Disabled ski team recruits new talent 

Shona Burton joins B.C. Disabled Ski Team

The search for Canada’s future Paralympic stars focused on Whistler last week, with a 2010 Recruitment Camp on Blackcomb over the weekend.

Seven disabled skiers came out, and were assisted by the top coaches in Canada and B.C. They also got a chance to ski alongside Canada’s top disabled athletes including Scott Patterson, Matt Hallet and Brad Lennea.

In addition to time on the slopes, the athletes, who ranged in age from 10 to 30, were given information sessions by Leslie Clarke, the head coach of the Canadian Disabled Ski Team; Phil Chew, the head coach of the B.C. Ski Team; Todd Allison from the Telus Whistler Sports Centre; and Stephane Delisle from 2010 LegaciesNow.

The camp was a success, according to organizers. All of the skiers did well and one skier, 24-year-old Shona Burton, was invited to join the B.C. Disabled Ski Team.

"It is great to see the improvement of the skiers each time they hit the snow," said Chew. "From last camp to this camp the improvement is exponential and I even saw improvement from day to day throughout the camp.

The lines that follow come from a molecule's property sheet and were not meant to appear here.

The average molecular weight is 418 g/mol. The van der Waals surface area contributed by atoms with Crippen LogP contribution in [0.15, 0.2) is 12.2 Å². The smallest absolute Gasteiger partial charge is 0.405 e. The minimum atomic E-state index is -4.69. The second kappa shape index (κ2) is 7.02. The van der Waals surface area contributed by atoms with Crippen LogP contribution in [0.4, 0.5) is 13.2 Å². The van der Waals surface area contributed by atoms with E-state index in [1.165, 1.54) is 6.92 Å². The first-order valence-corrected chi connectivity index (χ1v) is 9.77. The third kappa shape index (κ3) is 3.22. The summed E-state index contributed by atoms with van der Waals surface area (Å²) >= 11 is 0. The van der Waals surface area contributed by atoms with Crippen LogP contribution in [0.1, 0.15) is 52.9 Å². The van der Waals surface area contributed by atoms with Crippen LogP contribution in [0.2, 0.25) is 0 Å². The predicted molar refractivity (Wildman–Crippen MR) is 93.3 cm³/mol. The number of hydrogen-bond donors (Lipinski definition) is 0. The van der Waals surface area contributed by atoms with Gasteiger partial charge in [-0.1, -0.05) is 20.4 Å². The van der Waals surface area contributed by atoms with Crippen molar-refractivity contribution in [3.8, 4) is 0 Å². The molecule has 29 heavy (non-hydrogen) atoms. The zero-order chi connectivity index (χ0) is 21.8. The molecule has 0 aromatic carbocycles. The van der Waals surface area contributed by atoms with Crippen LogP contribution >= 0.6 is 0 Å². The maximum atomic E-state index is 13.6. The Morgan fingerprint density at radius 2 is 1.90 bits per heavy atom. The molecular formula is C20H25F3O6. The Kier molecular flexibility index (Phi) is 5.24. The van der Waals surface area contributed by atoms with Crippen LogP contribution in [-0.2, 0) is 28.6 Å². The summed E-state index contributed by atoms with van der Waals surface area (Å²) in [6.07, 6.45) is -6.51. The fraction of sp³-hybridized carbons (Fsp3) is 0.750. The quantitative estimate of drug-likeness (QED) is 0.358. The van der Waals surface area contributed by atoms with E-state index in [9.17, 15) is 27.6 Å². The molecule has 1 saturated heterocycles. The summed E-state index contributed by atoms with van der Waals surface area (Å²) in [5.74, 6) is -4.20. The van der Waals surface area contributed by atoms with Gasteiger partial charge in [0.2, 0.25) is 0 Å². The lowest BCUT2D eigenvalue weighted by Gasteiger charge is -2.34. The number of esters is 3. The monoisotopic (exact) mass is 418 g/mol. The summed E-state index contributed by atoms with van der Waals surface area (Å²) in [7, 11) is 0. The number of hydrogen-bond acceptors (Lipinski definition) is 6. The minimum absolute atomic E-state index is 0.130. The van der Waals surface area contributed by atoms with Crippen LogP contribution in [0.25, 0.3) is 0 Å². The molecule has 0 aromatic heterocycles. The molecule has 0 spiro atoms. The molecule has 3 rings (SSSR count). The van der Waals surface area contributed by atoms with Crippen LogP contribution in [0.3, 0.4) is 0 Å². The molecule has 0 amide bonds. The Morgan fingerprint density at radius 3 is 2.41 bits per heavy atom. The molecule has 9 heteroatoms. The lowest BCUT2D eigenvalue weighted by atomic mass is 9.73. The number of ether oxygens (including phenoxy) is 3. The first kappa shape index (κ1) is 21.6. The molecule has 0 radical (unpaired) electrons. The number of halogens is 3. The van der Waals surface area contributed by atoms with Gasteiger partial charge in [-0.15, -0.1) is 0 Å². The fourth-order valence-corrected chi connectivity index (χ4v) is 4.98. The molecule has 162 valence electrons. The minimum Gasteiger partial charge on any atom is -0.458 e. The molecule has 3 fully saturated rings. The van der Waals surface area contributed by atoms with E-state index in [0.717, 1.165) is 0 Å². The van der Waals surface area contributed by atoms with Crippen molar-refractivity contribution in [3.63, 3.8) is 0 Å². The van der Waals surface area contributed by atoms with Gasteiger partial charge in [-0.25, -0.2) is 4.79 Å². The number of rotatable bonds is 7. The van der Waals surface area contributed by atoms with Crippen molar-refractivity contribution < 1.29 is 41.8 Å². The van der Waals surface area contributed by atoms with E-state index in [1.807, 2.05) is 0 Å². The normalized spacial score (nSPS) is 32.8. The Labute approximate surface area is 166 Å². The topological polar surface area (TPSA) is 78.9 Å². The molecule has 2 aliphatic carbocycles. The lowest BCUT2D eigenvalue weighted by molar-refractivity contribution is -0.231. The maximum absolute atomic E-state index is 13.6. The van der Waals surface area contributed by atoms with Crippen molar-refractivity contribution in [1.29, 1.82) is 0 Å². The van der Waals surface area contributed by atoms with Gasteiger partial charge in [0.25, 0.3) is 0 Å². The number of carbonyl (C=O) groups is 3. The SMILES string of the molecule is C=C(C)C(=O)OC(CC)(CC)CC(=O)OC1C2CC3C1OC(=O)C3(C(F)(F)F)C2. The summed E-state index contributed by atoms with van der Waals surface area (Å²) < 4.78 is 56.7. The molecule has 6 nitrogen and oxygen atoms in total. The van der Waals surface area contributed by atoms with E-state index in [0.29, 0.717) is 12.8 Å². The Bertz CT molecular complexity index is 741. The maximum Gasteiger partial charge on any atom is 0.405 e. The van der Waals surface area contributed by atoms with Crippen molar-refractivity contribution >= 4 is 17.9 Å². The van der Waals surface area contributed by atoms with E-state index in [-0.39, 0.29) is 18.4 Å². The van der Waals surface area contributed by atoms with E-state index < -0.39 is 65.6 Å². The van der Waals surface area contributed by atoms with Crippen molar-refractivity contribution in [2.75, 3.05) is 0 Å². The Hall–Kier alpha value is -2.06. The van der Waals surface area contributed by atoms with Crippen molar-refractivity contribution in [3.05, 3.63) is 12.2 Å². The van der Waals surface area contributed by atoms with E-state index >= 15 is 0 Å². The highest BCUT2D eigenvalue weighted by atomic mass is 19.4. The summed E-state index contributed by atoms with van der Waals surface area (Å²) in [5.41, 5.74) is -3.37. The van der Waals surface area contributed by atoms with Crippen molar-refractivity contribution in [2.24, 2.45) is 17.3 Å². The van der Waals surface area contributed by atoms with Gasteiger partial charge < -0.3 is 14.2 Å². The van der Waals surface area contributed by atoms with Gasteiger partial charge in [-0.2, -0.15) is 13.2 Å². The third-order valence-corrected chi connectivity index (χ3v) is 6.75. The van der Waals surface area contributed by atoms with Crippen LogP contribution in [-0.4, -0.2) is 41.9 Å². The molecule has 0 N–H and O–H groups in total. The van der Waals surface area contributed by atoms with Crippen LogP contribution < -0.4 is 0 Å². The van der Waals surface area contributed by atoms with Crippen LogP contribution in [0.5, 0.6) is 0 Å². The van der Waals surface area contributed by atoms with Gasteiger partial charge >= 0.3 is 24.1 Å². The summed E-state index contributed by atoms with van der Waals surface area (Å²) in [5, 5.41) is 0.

"We see great potential in Shona and over the past few months she has improved to the point that we want her on the B.C. Team."

Burton participated the camp last year, and said it made her want to get more involved in the sport of sit-skiing. She now lives in Whistler.

Before she was injured in a bus crash Burton said she only skied once or twice a year. She says she actually prefers the sit-ski to regular skis, and enjoys the challenge it presents.

"I just wanted to get back into sports, to be active again and to be doing something I love," she said.

Although it’s rare to take on new athletes once a season is underway, the coaches say Burton is a good prospect to make the Paralympics for 2006 and 2010.

For her part, Burton says she has never raced before, but she’s looking forward to the experience. She will get her first chance this weekend at Grouse Mountain in the provincial series.

"I’m not nervous, but I am interested to see what it is all about, and I’m looking forward to the experience," she said.

The Disabled Skiers Association of B.C. and the Whistler Adaptive Ski Program (WASP) worked together with LegaciesNow on Game Plan, a program designed to help disabled athletes reach their goals, now and for 2010.

Based on the success of the camps, WASP is starting a Tuesday training session to help athletes, coaches and officials keep progressing in between camps.

The program was funded by 2010 LegaciesNow with the support of the Delta Whistler Resort Hotel, the Coast Whistler Hotel and Whistler-Blackcomb.

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